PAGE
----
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ROOT, oh… November 29, 2006

Posted by gordonwatts in computers, physics.
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We’ve been nailed by two ROOT gotcha’s this week.

The first one I lost almost 6 hours of debugging time to. It turns out that a function called GetRMS does not return the root-mean-square of a distribution. Rather, it returns the sigma. It is clearly stated in the documentation:

Note that this function returns the Standard Deviation (Sigma) of the distribution (not RMS). The name “RMS” was introduced many years ago (Hbook/PAW times). We kept the name for continuity.

Yes. Once a “bug” always a bug!

The second one was more insidious because it caused us to waste several peoples time. My post-doc was generating 1000’s of sample datasets to test our algorithm. Each dataset is generated using a random number generator. He choose the simplest one, from ROOT, called TRandom. Now, this is already marked as a bad algorithm, but we didn’t care much about the way it is listed as bad in the documentation. But we missed the following about the way the seed is initialized(central to the sequence of numbers a random number generator returns):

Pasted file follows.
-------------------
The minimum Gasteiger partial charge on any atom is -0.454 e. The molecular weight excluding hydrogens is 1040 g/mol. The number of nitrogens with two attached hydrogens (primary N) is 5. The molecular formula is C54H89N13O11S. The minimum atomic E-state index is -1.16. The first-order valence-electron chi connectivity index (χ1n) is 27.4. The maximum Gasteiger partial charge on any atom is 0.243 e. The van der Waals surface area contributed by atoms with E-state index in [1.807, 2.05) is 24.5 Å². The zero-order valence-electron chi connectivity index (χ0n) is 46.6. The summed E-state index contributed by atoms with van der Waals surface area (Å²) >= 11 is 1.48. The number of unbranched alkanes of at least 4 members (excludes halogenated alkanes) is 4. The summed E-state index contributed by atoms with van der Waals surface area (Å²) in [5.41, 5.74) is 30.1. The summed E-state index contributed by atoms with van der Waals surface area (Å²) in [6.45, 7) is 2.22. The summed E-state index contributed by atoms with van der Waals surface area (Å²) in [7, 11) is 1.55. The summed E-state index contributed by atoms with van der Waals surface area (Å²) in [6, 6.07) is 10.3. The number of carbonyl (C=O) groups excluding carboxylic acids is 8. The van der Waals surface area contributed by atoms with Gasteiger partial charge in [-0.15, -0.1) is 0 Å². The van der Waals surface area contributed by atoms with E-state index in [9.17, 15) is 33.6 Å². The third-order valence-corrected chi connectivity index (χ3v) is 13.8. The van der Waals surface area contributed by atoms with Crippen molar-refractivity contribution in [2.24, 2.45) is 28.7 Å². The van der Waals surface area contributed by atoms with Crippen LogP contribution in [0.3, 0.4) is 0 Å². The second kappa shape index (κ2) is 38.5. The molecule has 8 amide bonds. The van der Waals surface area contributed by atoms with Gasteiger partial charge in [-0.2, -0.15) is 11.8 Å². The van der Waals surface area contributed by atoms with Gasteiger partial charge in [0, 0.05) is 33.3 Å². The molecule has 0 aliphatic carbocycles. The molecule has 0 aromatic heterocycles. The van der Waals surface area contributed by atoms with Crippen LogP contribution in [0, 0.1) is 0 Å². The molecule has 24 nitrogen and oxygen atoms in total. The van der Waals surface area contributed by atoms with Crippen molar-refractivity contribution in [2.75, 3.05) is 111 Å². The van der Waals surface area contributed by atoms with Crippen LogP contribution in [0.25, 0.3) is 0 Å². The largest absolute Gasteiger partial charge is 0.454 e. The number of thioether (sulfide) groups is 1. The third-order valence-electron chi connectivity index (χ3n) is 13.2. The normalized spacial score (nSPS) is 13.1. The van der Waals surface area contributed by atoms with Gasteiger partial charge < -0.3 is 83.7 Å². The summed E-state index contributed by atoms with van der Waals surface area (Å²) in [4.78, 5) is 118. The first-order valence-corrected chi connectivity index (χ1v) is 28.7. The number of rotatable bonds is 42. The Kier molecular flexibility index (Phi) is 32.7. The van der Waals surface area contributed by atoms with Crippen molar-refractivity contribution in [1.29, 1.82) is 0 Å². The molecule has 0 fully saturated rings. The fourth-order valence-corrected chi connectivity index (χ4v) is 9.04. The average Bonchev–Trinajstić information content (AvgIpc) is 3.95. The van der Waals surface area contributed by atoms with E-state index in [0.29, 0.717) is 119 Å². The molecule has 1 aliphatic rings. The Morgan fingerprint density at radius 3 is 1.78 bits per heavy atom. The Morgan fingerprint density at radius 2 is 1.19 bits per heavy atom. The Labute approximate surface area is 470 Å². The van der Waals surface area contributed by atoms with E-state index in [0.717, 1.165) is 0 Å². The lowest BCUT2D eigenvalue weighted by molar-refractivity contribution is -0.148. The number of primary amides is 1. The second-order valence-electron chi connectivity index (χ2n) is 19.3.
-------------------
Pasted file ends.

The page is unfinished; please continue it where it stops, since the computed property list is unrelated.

Set the random generator seed if seed is zero, the seed is set to the current machine clock. Note that the machine clock is returned with a precision of 1 second. If one calls SetSeed(0) within a loop and the loop time is less than 1s, all generated numbers will be identical!

We didn’t worry because we were generating only a single random number generator per job. The only problem: we submitted 100’s of jobs. And the batch manager we are using starts the jobs all as a group. Many of them started within one second of each other and we had many many duplicate samples! It took a while to figure that one out!

Comments»

1. superweak - December 9, 2006

I’ve been bitten by the something very similar to the second bug — we had (full) Monte Carlo generation whose seeds were keyed off of the start time of the job, and were confused for a while as to why we were getting repeated events, but only when files were generated when the batch queues were empty … we eventually “solved” this by adding long random delays at the beginning of each job.

2. Gordon Watts - December 18, 2006

Indeed — that is what we do as well. Isn’t this silly!?


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